Replacing a regular swing door with a sliding, or pocket, door is an efficient way to take full advantage of more room area. Putting the door in the wall frees up the usual swing path area of the standard door and allows the wall usually hidden by a swing door to be used as a part of the rest of the room. While this transformation is not an easy or quick job, it can be accomplished with sufficient carpentry skills and experience.
Things You'll Need
- Reciprocating saw
- Framing hammer
- Pocket door
- Pocket door kit
- 2x4 Studs
- Hack saw
- Dry wall
- Dry wall mud and tape
- Interior paint
- Paint brush
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Measure the wall into which the sliding door will be housed. Make sure you have at least twice the width of the regular swing door, plus three to four inches space, in the mounting wall. Check to make sure the wall housing the pocket door is not a load bearing wall for the entire structure. Do not tear into a load bearing wall. Call the professionals. Examine the section of the wall that will house the door to confirm there are no electrical wires, outlets or switches. Call an electrician if there are wires in the wall.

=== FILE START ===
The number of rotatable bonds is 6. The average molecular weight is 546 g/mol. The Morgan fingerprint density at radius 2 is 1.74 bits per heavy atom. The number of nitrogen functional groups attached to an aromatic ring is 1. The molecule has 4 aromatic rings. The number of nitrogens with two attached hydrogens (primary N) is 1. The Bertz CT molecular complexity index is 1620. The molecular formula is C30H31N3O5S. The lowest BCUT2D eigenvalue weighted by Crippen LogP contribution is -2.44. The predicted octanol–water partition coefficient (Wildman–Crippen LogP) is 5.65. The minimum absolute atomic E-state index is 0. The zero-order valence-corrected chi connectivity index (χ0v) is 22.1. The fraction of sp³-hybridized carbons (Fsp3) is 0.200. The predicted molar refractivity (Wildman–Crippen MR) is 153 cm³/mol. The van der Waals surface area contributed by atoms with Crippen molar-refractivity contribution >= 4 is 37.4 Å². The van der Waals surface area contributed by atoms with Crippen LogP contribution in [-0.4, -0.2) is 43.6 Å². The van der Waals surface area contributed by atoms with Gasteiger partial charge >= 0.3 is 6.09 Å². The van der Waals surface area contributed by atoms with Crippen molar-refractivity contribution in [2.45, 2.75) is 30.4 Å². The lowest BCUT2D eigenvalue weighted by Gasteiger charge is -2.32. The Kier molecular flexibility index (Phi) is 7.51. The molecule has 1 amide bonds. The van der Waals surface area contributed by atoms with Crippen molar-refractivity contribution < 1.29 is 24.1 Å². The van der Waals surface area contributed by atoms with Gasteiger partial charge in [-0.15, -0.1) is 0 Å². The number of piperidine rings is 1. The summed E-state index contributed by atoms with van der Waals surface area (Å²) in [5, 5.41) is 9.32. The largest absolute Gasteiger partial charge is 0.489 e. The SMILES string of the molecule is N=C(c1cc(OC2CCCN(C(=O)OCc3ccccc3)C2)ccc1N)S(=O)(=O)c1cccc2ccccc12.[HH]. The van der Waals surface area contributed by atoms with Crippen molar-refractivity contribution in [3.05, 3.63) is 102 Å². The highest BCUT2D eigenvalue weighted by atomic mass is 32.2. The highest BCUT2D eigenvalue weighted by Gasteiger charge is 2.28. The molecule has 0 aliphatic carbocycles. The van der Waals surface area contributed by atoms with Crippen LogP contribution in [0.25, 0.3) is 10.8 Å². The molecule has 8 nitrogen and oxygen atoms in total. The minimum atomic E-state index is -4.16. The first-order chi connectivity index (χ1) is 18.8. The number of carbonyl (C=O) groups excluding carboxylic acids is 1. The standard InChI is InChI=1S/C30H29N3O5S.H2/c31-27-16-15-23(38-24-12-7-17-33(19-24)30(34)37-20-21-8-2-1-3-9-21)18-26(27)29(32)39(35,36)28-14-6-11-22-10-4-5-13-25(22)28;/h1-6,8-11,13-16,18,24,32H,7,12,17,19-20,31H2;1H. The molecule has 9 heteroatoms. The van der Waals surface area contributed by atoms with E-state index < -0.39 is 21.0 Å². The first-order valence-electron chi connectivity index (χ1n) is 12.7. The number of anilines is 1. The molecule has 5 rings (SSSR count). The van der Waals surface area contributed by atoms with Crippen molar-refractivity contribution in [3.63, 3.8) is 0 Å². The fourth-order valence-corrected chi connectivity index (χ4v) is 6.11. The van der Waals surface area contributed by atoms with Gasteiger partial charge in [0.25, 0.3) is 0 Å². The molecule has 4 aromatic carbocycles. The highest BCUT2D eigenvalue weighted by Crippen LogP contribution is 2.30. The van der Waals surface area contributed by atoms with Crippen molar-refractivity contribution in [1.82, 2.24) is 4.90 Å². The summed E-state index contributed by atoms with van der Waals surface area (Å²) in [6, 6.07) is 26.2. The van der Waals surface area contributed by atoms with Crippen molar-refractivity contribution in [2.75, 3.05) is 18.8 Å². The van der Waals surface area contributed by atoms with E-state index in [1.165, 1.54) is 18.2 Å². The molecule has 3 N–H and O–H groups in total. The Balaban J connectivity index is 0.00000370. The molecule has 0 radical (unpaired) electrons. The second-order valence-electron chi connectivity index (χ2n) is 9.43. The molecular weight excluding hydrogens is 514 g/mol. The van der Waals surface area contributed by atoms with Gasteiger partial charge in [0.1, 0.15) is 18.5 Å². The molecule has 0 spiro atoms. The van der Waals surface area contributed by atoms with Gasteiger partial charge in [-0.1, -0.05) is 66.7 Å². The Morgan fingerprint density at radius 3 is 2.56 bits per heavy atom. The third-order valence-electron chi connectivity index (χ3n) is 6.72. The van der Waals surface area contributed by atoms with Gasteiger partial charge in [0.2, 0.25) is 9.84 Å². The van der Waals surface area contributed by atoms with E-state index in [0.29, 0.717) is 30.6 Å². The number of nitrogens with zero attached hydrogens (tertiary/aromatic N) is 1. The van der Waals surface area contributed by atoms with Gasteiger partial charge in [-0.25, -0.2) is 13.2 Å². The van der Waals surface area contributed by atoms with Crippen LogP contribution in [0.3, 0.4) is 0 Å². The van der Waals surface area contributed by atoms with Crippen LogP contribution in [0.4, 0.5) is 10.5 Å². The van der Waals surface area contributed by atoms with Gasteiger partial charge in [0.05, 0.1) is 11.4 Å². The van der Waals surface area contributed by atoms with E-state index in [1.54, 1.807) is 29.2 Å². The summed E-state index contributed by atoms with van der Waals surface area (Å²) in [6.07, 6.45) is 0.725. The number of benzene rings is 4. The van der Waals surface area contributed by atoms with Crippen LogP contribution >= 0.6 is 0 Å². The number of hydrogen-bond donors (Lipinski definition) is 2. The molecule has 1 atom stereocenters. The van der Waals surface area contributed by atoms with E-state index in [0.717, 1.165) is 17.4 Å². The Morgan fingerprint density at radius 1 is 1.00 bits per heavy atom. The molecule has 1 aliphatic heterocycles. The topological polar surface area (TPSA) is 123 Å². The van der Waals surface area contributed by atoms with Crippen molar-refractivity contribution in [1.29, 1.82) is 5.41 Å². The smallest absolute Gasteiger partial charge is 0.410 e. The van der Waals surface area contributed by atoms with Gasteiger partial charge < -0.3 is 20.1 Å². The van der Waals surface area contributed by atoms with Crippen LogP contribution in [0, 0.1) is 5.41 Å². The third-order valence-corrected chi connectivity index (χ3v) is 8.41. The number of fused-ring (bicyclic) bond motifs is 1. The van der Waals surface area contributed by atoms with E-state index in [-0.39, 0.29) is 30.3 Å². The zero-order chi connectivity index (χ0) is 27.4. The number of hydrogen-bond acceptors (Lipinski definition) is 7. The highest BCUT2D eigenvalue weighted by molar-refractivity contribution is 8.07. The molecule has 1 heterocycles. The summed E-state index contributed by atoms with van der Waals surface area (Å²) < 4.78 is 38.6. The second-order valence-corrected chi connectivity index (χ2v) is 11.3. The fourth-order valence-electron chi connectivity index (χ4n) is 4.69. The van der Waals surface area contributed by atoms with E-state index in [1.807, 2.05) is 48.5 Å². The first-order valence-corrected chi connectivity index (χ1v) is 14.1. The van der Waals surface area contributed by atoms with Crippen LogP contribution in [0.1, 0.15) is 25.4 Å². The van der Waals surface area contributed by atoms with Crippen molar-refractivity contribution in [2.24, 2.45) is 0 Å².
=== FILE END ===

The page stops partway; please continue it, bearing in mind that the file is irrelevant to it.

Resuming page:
Use a reciprocating saw to saw through the nails holding the swinging door and frame, freeing up the entire door and frame. Get help to set the entire assembly out of the opening. Cut out the drywall next to the new opening to expose the wall studs. Cut out the section of drywall above the old door frame. Cut the nails that are holding the door header in place and remove it.
Cut a 2x4 long enough to be the new header for the pocket door. Nail it into place at both ends, and use screws to attach it to the cripple studs in the middle. (The cripple studs are the studs sawed through and the bottom 2/3 removed to make room for the pocket door assembly. The top 1/3 that is remaining is the cripple stud.) Use a hack saw to cut the sliding track from the pocket door kit to the new frame length. Screw it into place through the mounting brackets at each end. Set the split studs into the floor brackets and nail in the tops to the header. (The split studs are the half-width studs within the pocket assembly that the pocket door will slide between.)
Attach the door hardware and hang the door. Adjust for level, and make sure the door moves easily and freely, as you lock in the adjustment nuts.
Rehang the drywall that was removed to get the door installed. Use drywall adhesive and a cordless screw gun. Set the head of the gun to slightly bury the head of the screws. Attach the drywall to the wall studs. Apply mud and finishing tape to the drywall joints. Sand and paint the drywall to match the existing walls.